Flying animals both power and control flight by flapping their wings. This enables small natural flyers such as insects to hover close to a flower but also to rapidly escape danger. Animal flight has always drawn the attention of biologists, who not only study their complex wing motion patterns and aerodynamics but also their sensory and neuro-motor systems during such agile maneuvers. Recently, flying animals have also become a source of inspiration for robotics researchers, who try to develop lightweight flying robots that are agile, power-efficient, and even scalable to insect sizes.

The DelFly Nimble in stationary (hovering) flight. (Henri Werij, TU Delft)
The robot is equipped with two independent flapping mechanisms — one for each wing pair on the sides of the robot. These are complemented with two rotary servo actuators — one adjusting the dihedral angle by changing the relative orientation of the two flapping mechanisms and the other actuating the tips of the left and right wing-pair roots.

Researchers have developed the DelFly Nimble, a novel insect-inspired flying robot with flapping wings, beating 17 times per second, that not only generate the lift force needed to stay airborne but also control the flight via minor adjustments in the wing motion. Inspired by fruit flies, the robot’s control mechanisms have proved to be highly effective, allowing it not only to hover on the spot and fly in any direction but also be very agile.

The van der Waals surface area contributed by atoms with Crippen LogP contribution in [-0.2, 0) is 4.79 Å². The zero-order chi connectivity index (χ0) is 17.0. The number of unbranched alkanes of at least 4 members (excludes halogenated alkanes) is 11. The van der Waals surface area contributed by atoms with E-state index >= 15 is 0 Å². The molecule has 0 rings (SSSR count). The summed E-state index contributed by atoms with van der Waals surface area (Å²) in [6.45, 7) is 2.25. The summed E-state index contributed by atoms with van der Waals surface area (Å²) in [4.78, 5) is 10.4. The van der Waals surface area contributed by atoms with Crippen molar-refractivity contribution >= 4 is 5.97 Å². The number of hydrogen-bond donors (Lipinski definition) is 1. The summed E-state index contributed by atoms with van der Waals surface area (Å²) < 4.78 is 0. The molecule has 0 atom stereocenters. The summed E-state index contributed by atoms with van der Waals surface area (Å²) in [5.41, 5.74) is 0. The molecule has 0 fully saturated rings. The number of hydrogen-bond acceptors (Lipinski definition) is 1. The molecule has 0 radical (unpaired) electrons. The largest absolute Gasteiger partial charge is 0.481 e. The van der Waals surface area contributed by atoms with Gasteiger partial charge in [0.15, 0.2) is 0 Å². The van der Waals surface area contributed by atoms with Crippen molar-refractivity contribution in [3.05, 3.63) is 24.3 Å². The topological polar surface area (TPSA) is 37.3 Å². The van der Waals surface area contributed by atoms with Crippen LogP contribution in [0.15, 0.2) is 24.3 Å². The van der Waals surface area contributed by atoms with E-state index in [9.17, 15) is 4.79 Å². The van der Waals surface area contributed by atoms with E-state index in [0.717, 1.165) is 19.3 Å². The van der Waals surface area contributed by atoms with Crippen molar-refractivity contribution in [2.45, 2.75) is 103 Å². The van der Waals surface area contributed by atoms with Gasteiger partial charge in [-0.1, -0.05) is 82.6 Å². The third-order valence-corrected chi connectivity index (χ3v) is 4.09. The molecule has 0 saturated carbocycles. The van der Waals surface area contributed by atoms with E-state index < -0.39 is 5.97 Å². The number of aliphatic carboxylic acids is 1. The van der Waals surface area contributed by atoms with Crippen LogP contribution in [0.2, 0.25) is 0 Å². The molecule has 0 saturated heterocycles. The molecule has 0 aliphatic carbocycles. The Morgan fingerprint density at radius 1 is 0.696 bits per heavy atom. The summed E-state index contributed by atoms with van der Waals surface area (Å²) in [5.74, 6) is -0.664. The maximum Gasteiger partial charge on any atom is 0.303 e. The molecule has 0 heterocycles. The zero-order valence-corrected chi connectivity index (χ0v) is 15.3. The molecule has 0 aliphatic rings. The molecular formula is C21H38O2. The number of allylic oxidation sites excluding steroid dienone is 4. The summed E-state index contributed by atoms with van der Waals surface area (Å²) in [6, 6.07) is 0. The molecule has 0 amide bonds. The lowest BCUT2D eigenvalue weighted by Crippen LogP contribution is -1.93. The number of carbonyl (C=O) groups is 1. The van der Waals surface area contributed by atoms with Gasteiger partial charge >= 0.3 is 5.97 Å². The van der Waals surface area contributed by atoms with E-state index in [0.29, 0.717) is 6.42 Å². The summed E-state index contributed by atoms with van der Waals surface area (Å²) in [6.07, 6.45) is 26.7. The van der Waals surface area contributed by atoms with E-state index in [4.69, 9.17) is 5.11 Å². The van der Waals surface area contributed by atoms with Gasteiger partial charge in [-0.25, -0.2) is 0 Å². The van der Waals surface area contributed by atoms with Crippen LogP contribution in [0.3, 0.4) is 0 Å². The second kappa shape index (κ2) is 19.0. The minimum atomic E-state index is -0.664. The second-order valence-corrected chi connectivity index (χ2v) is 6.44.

The robot has a top speed of 25 km/h and can perform aggressive maneuvers such as 360-degree flips, resembling loops and barrel rolls. The 33-cm wingspan and 29-gram robot has, for its size, excellent power efficiency, allowing five minutes of hovering flight, or a flight range of more than 1 km, on a fully charged battery. The robot has a thrust-to-weight ratio of more than 1.3 and is capable of carrying an additional payload of up to 4 grams (e.g. a camera system with a live video feed, additional sensors, etc.) The exceptional agility can be demonstrated by 360-degree flips around the pitch or roll axes or rapid transitions from hover to forward or sideways flight, and vice versa. At full throttle, the robot reaches a top speed of 7 m/s (~25 km/h).

Like in quadrotors or helicopters, but also like in insects, forward/backward and sideways flight is achieved by pitching and rolling the robot’s body into the respective direction. To control the body orientation (attitude), the robot needs to be able to produce torques around the three orthogonal body axes. To this end, the robot is equipped with two independent flapping mechanisms — one for each wing pair on the sides of the robot. These are complemented with two rotary servo actuators — one adjusting the dihedral angle by changing the relative orientation of the two flapping mechanisms and the other actuating the tips of the left and right wing-pair roots. Rolling is achieved by driving the two wing pairs at different flapping frequencies, which results in a thrust difference creating the torque around the roll axis.

The robot has potential for novel applications as it is lightweight, safe around humans, and able to fly more efficiently than more traditional drone designs, especially at smaller scales.

For more information, contact Mat j Karásek at This email address is being protected from spambots. You need JavaScript enabled to view it.; +31 6 8384 1669.

Tech Briefs Magazine

This article first appeared in the November, 2019 issue of Tech Briefs Magazine.

Read more articles from this issue here.

Read more articles from the archives here.